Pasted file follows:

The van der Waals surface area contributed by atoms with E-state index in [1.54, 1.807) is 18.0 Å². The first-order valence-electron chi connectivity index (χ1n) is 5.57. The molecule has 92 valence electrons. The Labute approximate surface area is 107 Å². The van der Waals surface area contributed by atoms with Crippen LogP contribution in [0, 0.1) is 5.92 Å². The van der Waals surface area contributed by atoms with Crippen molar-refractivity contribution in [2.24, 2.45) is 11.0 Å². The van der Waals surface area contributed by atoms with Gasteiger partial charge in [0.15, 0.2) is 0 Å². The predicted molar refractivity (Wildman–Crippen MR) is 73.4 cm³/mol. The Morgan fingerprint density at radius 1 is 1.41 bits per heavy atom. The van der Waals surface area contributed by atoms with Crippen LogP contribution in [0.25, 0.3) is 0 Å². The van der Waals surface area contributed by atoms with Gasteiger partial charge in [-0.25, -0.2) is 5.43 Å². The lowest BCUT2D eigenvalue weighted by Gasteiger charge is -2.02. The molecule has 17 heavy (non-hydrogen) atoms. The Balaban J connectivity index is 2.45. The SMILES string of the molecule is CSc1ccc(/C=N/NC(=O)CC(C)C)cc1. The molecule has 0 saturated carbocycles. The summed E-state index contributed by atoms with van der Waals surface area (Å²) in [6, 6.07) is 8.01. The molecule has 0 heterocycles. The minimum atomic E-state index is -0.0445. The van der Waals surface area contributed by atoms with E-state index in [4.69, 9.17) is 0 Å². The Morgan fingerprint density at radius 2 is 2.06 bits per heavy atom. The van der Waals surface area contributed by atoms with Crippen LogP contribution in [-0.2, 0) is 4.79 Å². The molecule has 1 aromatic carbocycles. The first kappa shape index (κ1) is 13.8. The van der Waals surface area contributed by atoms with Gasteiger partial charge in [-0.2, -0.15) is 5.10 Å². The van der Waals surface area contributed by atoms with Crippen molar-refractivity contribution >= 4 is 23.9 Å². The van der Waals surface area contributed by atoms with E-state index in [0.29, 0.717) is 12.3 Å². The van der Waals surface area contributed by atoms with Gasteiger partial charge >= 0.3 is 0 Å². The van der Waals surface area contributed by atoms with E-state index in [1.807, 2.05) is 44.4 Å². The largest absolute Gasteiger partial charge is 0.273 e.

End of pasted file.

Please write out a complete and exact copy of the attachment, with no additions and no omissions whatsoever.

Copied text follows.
The van der Waals surface area contributed by atoms with E-state index in [1.54, 1.807) is 18.0 Å². The first-order valence-electron chi connectivity index (χ1n) is 5.57. The molecule has 92 valence electrons. The Labute approximate surface area is 107 Å². The van der Waals surface area contributed by atoms with Crippen LogP contribution in [0, 0.1) is 5.92 Å². The van der Waals surface area contributed by atoms with Crippen molar-refractivity contribution in [2.24, 2.45) is 11.0 Å². The van der Waals surface area contributed by atoms with Gasteiger partial charge in [0.15, 0.2) is 0 Å². The predicted molar refractivity (Wildman–Crippen MR) is 73.4 cm³/mol. The Morgan fingerprint density at radius 1 is 1.41 bits per heavy atom. The van der Waals surface area contributed by atoms with Crippen LogP contribution in [0.25, 0.3) is 0 Å². The van der Waals surface area contributed by atoms with Gasteiger partial charge in [-0.25, -0.2) is 5.43 Å². The lowest BCUT2D eigenvalue weighted by Gasteiger charge is -2.02. The molecule has 17 heavy (non-hydrogen) atoms. The Balaban J connectivity index is 2.45. The SMILES string of the molecule is CSc1ccc(/C=N/NC(=O)CC(C)C)cc1. The molecule has 0 saturated carbocycles. The summed E-state index contributed by atoms with van der Waals surface area (Å²) in [6, 6.07) is 8.01. The molecule has 0 heterocycles. The minimum atomic E-state index is -0.0445. The van der Waals surface area contributed by atoms with E-state index in [4.69, 9.17) is 0 Å². The Morgan fingerprint density at radius 2 is 2.06 bits per heavy atom. The van der Waals surface area contributed by atoms with Crippen LogP contribution in [-0.2, 0) is 4.79 Å². The molecule has 1 aromatic carbocycles. The first kappa shape index (κ1) is 13.8. The van der Waals surface area contributed by atoms with Gasteiger partial charge in [-0.2, -0.15) is 5.10 Å². The van der Waals surface area contributed by atoms with Crippen molar-refractivity contribution >= 4 is 23.9 Å². The van der Waals surface area contributed by atoms with E-state index in [0.29, 0.717) is 12.3 Å². The van der Waals surface area contributed by atoms with Gasteiger partial charge >= 0.3 is 0 Å². The van der Waals surface area contributed by atoms with E-state index in [1.807, 2.05) is 44.4 Å². The largest absolute Gasteiger partial charge is 0.273 e.